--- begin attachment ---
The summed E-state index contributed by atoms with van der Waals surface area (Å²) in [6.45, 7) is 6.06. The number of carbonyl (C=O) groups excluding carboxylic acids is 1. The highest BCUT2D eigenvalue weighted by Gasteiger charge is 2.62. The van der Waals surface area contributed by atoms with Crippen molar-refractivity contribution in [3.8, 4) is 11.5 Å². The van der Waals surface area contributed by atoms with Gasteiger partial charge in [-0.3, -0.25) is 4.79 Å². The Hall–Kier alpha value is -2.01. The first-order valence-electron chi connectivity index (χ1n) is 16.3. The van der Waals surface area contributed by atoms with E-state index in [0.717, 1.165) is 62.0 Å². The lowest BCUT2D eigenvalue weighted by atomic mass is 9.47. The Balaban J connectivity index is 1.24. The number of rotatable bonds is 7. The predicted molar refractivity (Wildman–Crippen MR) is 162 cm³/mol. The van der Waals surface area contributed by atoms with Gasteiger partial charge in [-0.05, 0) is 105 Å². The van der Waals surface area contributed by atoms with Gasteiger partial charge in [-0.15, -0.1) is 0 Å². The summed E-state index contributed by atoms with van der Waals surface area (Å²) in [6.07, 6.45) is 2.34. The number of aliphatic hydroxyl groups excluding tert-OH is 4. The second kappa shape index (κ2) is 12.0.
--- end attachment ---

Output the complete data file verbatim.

The summed E-state index contributed by atoms with van der Waals surface area (Å²) in [6.45, 7) is 6.06. The number of carbonyl (C=O) groups excluding carboxylic acids is 1. The highest BCUT2D eigenvalue weighted by Gasteiger charge is 2.62. The van der Waals surface area contributed by atoms with Crippen molar-refractivity contribution in [3.8, 4) is 11.5 Å². The van der Waals surface area contributed by atoms with Gasteiger partial charge in [-0.3, -0.25) is 4.79 Å². The Hall–Kier alpha value is -2.01. The first-order valence-electron chi connectivity index (χ1n) is 16.3. The van der Waals surface area contributed by atoms with E-state index in [0.717, 1.165) is 62.0 Å². The lowest BCUT2D eigenvalue weighted by atomic mass is 9.47. The Balaban J connectivity index is 1.24. The number of rotatable bonds is 7. The predicted molar refractivity (Wildman–Crippen MR) is 162 cm³/mol. The van der Waals surface area contributed by atoms with Gasteiger partial charge in [-0.05, 0) is 105 Å². The van der Waals surface area contributed by atoms with Gasteiger partial charge in [-0.15, -0.1) is 0 Å². The summed E-state index contributed by atoms with van der Waals surface area (Å²) in [6.07, 6.45) is 2.34. The number of aliphatic hydroxyl groups excluding tert-OH is 4. The second kappa shape index (κ2) is 12.0.